It has been a while since I did food related posts. I had a blogging schedule planned ages ago with different themes for each day of the week; Tuesdays for recipes to satisfy the tummy (I know!) and Fridays for fun posts. But then, I had this review post half-done in my drafts and decided – why not make it a Friday feast? So here is some fantastic feasting in Dishoom style…
Are you wondering what Dishoom is or means? Well, the specific Dishoom I am referring to is the book I am featuring today. As for the word “dishoom”, it is similar to ‘bam’ or ‘pow’ in superhero comics, a Hindi word (noun) that is the onomatopoeic representation of the sound of a punch or blow.
First the book review, and let me tell you that the book is indeed
Fantastic Feasting in Dishoom Style
Title: Dishoom: From Bombay With Love
Authors: Shamil Thakrar, Kavi Thakrar, Naved Nasir
Publishers: Bloomsbury Publishing; 1st edition (September 5, 2019)
Genre: Culinary Travel/Cookbook
‘A love letter to Bombay told through food and stories, including their legendary black daal’ Yotam Ottolenghi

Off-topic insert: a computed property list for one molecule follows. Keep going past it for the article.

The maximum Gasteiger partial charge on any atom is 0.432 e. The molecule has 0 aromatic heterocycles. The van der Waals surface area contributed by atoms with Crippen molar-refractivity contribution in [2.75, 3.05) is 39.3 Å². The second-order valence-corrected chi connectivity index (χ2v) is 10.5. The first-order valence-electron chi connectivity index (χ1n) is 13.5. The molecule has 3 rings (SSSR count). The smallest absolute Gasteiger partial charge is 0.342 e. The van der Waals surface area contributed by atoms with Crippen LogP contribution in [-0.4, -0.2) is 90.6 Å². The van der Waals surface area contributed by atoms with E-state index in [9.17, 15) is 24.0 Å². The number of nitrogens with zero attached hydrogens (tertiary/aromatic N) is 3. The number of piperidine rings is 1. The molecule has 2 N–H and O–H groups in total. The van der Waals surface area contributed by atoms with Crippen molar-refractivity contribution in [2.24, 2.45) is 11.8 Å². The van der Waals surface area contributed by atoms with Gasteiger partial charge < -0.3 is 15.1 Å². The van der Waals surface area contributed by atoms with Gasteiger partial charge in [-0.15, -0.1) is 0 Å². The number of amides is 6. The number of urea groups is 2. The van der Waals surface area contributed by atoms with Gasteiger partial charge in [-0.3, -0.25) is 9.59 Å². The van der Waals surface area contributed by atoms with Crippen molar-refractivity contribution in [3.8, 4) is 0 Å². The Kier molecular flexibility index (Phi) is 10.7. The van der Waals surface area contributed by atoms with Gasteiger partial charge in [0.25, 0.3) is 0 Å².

This beautiful cookery book and its equally beautiful photography will transport you to Dishoom’s most treasured corners of an eccentric and charming Bombay. Read it, and you will find yourself replete with recipes and stories to share with all who come to your table.
I really thought this would be a short review but as I read, I found more to love, and thus more to write here! Since it is going to be hard to separate the food from the stories, since the stories are almost always revolving around the featured foods, I have attempted to break it down the best I could to review it in sections.
Don’t be daunted by its size; you will find yourself lost in its pages and before you know it, you are half-way through! Well, that is actually where I kind of am: a little more than half-way through. But based on what I have read so far, if the rest of the book follows in the footsteps of these initial chapters (which I think it does since I read the Pudding chapter towards the end right after the Mid Morning snacks!), this book is one that I will find myself dipping into time and again.
Photographs and recipes of delicious, drool-worthy dishes adorn the pages of this book interspersed with nostalgic, delightful stories of Bombay, its foodie haunts (or rather the authors’ favorite places, as they themselves say at the start), and personal stories of the authors as well.